An Official publication of The Asian Congress of Neurological Surgeons (AsianCNS)

Search Article
Home About us Editorial board Search Ahead of print Current issue Archives Submit article Instructions Advertise Subscribe Contacts Login  Facebook Tweeter
  Users Online: 160 Home Print this page Email this page Small font sizeDefault font sizeIncrease font size  
 
ORIGINAL ARTICLE
Ahead of Print

Preoperative localization of the carotid bifurcation for cervical carotid exposure using the mastoid-hyoid line


 Department of Surgery, Division of Neurosurgery, Faculty of Medicine Vajira Hospital, Navamindradhiraj University, Bangkok, Thailand

Correspondence Address:
Kitiporn Sriamornrattanakul,
Department of Surgery, Division of Neurosurgery, Faculty of Medicine Vajira Hospital, Navamindradhiraj University, Bangkok
Thailand
Login to access the Email id

Source of Support: None, Conflict of Interest: None

DOI: 10.4103/ajns.AJNS_285_20

Background and Importance: The location of the carotid bifurcation (CB) is highly variable, which makes precise exposure of the cervical carotid artery difficult, especially in transverse incisions. The method for preoperative localization of the CB is not well established. We used the distance from the mastoid-hyoid (M-H) line to the CB, measured preoperatively with computed tomography angiography, to localize the location of the transverse skin incision. We describe and evaluate the accuracy of a method for preoperative localization of the CB for cervical carotid exposure. Methods: The researchers retrospectively evaluated 16 patients with aneurysms arising from the internal carotid artery (ICA) who had received cervical carotid exposure using the localization method of incision and were retrospectively evaluated from February 2018 to November 2019. The method of measurement and localization of the skin incision are described, and two illustrative cases are demonstrated. Results: Saccular aneurysms of the ophthalmic (C2) segment and communicating (C1) segment of the ICA were found in 8 and 8 patients, respectively. Nine patients had left-sided exposure, and 7 patients had right-sided exposure. The mean distance from the M-H line to the CB was 2.1 cm (range 0.5–3.5 cm). The accuracy of this method was 93.8%. No paralysis of the depressor anguli oris or the depressor labii inferioris was found postoperatively. Conclusion: The distance from the M-H line to the CB can be used to estimate transverse skin incisions for cervical carotid exposure.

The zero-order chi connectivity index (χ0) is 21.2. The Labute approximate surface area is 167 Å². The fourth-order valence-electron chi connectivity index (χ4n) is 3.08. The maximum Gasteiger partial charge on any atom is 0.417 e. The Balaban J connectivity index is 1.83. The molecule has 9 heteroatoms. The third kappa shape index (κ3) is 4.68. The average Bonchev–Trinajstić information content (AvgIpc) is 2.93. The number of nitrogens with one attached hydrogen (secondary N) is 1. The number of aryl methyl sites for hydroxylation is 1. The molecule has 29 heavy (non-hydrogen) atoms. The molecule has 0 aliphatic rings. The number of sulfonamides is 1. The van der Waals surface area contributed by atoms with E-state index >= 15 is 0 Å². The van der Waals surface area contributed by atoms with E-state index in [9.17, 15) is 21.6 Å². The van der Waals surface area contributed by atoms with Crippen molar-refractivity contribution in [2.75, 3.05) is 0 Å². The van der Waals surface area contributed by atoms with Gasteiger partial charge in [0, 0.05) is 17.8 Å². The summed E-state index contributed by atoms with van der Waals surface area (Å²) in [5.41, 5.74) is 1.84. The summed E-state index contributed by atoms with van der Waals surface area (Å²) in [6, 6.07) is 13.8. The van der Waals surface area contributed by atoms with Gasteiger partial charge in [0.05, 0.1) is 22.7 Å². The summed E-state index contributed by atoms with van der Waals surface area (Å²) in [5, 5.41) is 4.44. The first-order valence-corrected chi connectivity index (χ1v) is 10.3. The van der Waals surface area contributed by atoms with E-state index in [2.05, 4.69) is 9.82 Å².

Print this article
Search
 Back
 
  Search Pubmed for
 
    -  Wongsuriyanan S
    -  Sriamornrattanakul K
 Citation Manager
 Article Access Statistics
 Reader Comments
 * Requires registration (Free)
 

 Article Access Statistics
    Viewed45    
    PDF Downloaded7    

Recommend this journal